In Maina’s experience, here’s what you’re most likely to forget when you head out on the morning of fishing opener:
- Proper landing net for the species
- Boat plug
- Rain gear (no matter the forecast)
- Proper release tools (pliers, cutters)
“Make sure your outboard motor, electronics, trolling motor and livewells are operable, too,” Maina added.
Prep Your Boat & Trailer Before Fishing Opener
You can’t catch fish if you never get past the landing.
Before fishing opener, prepare your boat, outboard, kicker motor, trailer and other equipment. If you encounter a problem, like a flat tire on your trailer, this provides time to fix it so you don’t waste half the morning running to the hardware store when you should be fishing.
- Remove boat from storage
- Start outboard & kicker motors to ensure they run
- Charge batteries for all electronics
- Check trailer tire pressure & condition
- Ensure trailer lights work
- Check trailer & boat registrations
Change Lower-Unit Oil
Maina and Gillespie both recommend AMSOIL Synthetic Marine Gear Lube in the lower unit. It delivers advanced outboard protection against power loss and gear wear, even with up to 15% water contamination.¹
He also recommends removing the prop and cleaning out any fishing line that’s stuck; it can damage seals and cause leaks if left unattended.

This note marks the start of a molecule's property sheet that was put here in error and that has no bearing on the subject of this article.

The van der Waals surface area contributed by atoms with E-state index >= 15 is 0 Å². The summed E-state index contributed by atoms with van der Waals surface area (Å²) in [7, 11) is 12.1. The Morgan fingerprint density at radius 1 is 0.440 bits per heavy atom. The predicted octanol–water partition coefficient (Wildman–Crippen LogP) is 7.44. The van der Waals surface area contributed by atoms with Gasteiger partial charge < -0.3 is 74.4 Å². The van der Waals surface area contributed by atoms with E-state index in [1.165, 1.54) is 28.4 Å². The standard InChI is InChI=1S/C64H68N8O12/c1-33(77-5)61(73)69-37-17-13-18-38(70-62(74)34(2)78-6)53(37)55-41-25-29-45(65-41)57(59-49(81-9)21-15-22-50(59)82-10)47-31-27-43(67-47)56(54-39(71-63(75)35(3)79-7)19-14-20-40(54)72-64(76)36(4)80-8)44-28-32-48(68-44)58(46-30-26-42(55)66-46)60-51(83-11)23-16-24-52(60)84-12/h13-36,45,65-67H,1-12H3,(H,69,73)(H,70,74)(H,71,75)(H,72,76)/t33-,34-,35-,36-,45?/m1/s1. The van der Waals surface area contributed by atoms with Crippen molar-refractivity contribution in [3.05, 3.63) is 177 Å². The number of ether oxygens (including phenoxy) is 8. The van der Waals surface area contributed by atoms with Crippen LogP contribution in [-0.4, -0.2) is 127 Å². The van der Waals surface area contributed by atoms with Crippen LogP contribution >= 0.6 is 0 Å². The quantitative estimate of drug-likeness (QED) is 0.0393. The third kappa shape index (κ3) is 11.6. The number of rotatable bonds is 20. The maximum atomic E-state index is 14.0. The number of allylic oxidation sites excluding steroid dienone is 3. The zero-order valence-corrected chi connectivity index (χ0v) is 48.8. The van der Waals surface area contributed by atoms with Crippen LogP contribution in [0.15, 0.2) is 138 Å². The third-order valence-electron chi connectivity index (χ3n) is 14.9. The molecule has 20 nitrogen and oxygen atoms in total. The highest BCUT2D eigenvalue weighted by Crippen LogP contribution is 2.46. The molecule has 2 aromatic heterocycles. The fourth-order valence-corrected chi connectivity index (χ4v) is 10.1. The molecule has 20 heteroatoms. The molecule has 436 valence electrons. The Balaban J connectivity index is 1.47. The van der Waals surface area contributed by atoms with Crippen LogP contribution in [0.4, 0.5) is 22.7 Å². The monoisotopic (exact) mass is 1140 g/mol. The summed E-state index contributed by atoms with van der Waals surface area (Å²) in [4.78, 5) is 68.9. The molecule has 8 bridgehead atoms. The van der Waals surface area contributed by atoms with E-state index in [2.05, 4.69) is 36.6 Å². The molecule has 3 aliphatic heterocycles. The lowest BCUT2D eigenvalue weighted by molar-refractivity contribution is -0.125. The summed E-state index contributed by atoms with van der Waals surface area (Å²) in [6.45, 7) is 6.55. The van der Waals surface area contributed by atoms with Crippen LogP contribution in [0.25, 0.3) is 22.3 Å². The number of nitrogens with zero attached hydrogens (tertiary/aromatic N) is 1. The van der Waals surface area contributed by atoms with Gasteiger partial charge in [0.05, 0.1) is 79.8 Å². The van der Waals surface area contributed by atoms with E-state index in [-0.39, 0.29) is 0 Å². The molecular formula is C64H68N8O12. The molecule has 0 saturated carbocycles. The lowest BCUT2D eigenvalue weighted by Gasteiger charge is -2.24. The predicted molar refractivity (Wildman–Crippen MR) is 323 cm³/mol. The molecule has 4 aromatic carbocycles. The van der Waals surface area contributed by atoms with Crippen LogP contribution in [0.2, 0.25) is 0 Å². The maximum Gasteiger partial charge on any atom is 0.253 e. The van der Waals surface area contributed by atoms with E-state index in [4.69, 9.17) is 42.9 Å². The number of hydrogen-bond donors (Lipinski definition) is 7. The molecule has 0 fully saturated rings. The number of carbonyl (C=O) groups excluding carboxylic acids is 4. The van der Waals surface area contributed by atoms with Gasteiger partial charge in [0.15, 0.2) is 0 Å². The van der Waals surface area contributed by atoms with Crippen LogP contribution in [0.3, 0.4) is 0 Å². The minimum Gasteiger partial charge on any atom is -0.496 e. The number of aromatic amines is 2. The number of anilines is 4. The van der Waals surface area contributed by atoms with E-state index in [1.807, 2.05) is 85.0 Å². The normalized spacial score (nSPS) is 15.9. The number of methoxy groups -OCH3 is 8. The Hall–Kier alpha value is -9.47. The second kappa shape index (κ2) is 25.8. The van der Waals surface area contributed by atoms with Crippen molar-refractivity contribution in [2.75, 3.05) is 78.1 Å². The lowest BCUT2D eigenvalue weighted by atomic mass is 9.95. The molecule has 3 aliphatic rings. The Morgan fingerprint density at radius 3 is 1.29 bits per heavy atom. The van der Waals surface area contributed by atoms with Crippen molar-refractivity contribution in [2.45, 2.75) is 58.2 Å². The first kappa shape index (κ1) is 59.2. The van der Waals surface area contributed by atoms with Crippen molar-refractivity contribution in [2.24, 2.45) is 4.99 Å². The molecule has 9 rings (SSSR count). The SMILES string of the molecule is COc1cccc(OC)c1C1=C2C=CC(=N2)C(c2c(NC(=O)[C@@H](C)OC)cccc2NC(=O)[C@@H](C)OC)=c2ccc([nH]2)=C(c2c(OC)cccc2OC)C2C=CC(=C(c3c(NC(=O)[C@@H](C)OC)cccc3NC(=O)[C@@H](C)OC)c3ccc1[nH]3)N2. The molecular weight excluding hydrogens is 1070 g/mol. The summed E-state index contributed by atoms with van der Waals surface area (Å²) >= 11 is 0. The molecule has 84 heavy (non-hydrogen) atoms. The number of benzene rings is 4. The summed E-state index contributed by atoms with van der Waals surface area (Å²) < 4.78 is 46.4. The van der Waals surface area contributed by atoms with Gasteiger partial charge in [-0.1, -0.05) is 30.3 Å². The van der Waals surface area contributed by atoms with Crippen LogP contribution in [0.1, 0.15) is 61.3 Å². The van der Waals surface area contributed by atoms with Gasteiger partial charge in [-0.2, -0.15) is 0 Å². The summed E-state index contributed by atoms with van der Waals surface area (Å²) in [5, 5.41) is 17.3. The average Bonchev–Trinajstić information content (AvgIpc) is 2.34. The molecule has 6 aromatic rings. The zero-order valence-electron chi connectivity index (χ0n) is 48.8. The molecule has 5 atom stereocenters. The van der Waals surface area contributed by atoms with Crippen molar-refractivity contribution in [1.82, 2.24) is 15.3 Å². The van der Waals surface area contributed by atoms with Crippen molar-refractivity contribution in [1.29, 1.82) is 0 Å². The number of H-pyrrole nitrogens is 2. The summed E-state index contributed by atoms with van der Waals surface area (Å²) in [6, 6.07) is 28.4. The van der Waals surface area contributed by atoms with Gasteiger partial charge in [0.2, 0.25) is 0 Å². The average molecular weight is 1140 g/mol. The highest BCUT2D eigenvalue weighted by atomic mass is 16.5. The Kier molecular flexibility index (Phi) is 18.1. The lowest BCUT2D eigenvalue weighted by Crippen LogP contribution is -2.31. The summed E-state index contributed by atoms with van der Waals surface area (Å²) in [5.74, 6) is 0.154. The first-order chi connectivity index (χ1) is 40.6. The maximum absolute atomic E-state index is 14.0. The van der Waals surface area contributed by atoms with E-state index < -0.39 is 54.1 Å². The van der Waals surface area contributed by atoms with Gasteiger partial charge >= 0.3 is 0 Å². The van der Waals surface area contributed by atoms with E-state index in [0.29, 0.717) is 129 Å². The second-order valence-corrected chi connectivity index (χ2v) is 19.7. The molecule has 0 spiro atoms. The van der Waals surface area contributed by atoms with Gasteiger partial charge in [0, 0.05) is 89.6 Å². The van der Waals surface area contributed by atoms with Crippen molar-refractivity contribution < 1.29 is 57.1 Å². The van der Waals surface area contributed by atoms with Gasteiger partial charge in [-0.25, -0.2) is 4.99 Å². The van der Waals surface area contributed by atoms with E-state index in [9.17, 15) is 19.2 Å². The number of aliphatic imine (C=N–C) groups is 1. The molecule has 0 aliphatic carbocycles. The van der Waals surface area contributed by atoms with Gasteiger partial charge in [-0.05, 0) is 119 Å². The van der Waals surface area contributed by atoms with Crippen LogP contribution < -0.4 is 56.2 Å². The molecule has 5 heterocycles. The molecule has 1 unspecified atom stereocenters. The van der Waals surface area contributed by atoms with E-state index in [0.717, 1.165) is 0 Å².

“With the AMSOIL easy-pack, it takes me about five minutes to change lower-unit oil and is mess-free,” said Gillespie.
Maintain The Fuel System
Fuel-system maintenance is also vital since ethanol, present in most fuel today, has an affinity for water and can cause phase separation, in which ethanol/water mixtures fall to the bottom of the tank. When the mixture is pulled into the combustion chamber, it can lead to a lean-burn situation and damage the engine.
AMSOIL Quickshot® helps prevent ethanol phase separation while cleaning deposits from the fuel system for maximum power and operability.
Grease Trailer Bearings
“There’s nothing worse that having your bearings go out on the way to the lake,” said Gillespie. He greases the bearings each spring and fall with AMSOIL Synthetic Water-Resistant Grease. It resists water washout and helps protect bearings so you can focus on fishing, not making repairs.
Change Outboard Motor Oil
If you’re running a four-stroke motor, it’s best to change oil prior to storage in the fall so contaminants don’t sit in the engine all winter.
If you forgot, start the season right with an oil change using AMSOIL Synthetic Marine Engine Oil. It delivers excellent high-stress, high-rpm endurance while fighting rust and corrosion, to help extend engine life.
For Everything Else
“AMSOIL Metal Protector is handy in the boat for so many things, like protecting tools, motors and reels against rust,” said Maina. “In freezing temps, it helps battle line and rod-guide freezing.”
Gillespie agrees. “I spray it on my fishing tools to prevent rust,” he said. “I use MP on my trailer hitch and even on the bow mount – always carry a can of AMSOIL MP.”
Follow these tips to maximize your success throughout the fishing season.
¹Based upon AMSOIL testing of AMSOIL Synthetic Marine Gear Lube 75W-90 in ASTM 3233 and ASTM D892.